For the last year and a half I ran my personal website using Grav CMS with my own Webfolio theme. However, it’s now a super simple static site built with Hugo. In this post, I’ll explain why I decided to make that switch.

Until recently, I was hosting my site for free through my university. As graduation approached, I knew I’d need to move to a different hosting provider. At the same time, I began thinking about expanding my site’s purpose. Originally I designed the site as an online portfolio, but I was sick of that; the whole thing felt a bit fake, like a bad advertisement. I wanted to create a website to share my creations, thoughts, and interests, including the ones that are unrelated to my career as a software engineer.

Since I already wanted to make changes and needed to switch hosting providers, it seemed like a good time to consider moving away from Grav. My experience with Grav had been fine, but not stellar. At one point my whole site broke after a failed Grav update, and I had to restore a backup to get things working again. I had also noticed that load times were painfully slow – 10-15 seconds over fast Internet – whenever Grav didn’t have a copy of the requested page in its cache. Because of these experiences, I decided to explore some alternatives with a focus on simplicity, flexibility, and speed.

I don’t have any dynamic or interactive content, so it didn’t take me long to settle on using a static site generator – serving static files is dead simple and super speedy. I initially tried going totally custom with Pandoc and a Makefile, and after a few hours and some help from a blog post, I’d created my own basic static site generator. For a month or two it was great. Pandoc and Make provided the features I care about most – converting Markdown to HTML; inserting a consistent header, footer, and stylesheet; and building the whole site with a single command – but not much more. I understood how it all worked because I built it myself, yet I didn’t have to maintain anything more than a simple Makefile. I even found a convenient way to host the site for free with Digital Ocean’s App Platform!

After a few months I found myself wanting to add slightly more complex features like a site map or an RSS feed. I certainly could have made those by hand without too much work, but I wasn’t excited about it. Plus I ran the risk of forgetting to update these other pieces and having them become out of date. As a result, I did some more exploring and decided to try out Hugo. Because the DIY approach had pushed me to do almost everything with only the basic structures of Markdown, converting it to Hugo was easy.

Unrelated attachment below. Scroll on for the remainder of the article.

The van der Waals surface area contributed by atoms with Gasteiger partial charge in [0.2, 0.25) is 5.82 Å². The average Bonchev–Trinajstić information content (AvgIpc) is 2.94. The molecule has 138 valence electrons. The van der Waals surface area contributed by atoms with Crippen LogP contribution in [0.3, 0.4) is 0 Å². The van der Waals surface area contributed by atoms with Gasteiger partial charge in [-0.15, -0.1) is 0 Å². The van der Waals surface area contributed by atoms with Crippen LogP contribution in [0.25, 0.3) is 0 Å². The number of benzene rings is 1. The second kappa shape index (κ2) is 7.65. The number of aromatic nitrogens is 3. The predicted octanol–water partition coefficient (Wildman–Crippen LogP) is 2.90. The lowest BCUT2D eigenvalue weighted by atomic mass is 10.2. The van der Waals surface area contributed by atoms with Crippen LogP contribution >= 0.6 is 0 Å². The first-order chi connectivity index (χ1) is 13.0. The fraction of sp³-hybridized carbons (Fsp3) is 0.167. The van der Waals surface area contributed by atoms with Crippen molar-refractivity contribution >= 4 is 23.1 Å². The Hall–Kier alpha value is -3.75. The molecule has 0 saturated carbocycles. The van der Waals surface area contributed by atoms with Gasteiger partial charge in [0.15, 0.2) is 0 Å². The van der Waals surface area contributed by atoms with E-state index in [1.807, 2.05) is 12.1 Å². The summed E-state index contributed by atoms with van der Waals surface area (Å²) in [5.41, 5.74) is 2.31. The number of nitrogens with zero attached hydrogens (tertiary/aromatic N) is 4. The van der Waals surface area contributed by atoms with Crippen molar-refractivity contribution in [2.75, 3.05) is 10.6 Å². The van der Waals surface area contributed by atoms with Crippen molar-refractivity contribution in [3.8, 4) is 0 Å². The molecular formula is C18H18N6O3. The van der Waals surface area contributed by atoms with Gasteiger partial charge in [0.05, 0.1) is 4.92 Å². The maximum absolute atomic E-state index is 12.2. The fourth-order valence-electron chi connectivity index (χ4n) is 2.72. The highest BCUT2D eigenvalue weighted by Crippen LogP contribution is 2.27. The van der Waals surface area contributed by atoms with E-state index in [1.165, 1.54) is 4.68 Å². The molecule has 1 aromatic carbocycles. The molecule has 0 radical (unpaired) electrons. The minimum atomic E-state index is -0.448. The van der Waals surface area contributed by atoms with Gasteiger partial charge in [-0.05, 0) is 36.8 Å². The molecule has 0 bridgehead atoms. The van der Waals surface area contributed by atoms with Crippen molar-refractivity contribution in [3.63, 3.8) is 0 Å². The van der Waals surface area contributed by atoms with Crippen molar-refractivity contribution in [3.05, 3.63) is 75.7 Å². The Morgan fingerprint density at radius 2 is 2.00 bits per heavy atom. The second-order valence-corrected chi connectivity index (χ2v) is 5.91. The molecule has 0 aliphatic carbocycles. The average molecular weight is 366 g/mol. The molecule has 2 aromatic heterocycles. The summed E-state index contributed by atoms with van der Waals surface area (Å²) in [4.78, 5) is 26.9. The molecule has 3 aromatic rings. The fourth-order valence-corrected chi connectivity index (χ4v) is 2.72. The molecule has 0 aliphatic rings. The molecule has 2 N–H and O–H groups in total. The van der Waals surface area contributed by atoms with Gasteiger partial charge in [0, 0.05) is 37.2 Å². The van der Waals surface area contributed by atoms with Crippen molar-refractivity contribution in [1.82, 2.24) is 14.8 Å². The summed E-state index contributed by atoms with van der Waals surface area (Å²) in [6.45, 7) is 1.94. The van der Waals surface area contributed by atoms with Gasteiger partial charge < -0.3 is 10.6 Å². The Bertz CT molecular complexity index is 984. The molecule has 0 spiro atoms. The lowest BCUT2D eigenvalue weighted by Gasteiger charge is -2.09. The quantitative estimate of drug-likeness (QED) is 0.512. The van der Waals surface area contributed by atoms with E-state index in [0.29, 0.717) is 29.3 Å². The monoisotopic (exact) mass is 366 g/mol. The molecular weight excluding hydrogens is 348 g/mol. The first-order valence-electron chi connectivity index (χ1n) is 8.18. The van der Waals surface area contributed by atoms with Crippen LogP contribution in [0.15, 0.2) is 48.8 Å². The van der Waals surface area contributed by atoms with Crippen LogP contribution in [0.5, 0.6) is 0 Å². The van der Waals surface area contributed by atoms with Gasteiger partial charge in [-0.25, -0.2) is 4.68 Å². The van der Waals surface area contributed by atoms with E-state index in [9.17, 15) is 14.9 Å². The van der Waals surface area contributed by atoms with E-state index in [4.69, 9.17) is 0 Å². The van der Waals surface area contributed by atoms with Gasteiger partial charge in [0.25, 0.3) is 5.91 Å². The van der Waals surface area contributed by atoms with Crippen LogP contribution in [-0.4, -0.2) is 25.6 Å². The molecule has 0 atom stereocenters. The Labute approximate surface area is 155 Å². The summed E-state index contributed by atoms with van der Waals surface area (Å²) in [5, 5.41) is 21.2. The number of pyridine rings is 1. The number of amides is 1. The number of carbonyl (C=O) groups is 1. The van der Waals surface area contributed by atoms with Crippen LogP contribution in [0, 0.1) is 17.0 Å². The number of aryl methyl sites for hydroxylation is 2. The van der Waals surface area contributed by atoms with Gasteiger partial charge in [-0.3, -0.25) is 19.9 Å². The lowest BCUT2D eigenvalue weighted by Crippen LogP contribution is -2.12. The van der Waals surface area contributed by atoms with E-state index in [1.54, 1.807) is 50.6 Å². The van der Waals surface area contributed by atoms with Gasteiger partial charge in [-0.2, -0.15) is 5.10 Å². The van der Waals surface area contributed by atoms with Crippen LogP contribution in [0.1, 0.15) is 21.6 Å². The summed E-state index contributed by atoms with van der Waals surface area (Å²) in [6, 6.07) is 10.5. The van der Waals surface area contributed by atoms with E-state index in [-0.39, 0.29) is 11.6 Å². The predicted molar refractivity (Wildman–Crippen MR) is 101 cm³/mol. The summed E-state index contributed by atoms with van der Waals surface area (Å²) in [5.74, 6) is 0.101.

So far Hugo has been a great solution for me. I enjoy the fact that I don’t have to worry about themes at all; while Hugo does provide support for themes, one can also simply create their own layouts (templates) that are specific to their site. For me, this was a great way to have complete control over how my site looks without feeling the need to develop an entire generalized, customizable theme.

I also appreciate that the structure of the generated site mirrors the directory structure of the source. This means that for things I don’t feel like taking the time to auto-generate, like the navigation menu, I can easily hard-code links.

Most importantly, though, Hugo allows me to have a site that I understand without spending much time working on it. Layouts make sense and are there for me to use when they’ll make building/maintaining my site easier, but it’s also easy to add hard-coded content when auto-generating it would be more work than it’s worth. I love having these niceties available to me without feel pushed to use them all the time.

Overall, I’m enjoying taking a simpler approach to my website. My DIY static site generator pushed me to keep the content basic, and using Hugo allows me to add some more complex features without losing that simplicity. Now I spend more time adding/updating content and less time worrying about breaking things along the way.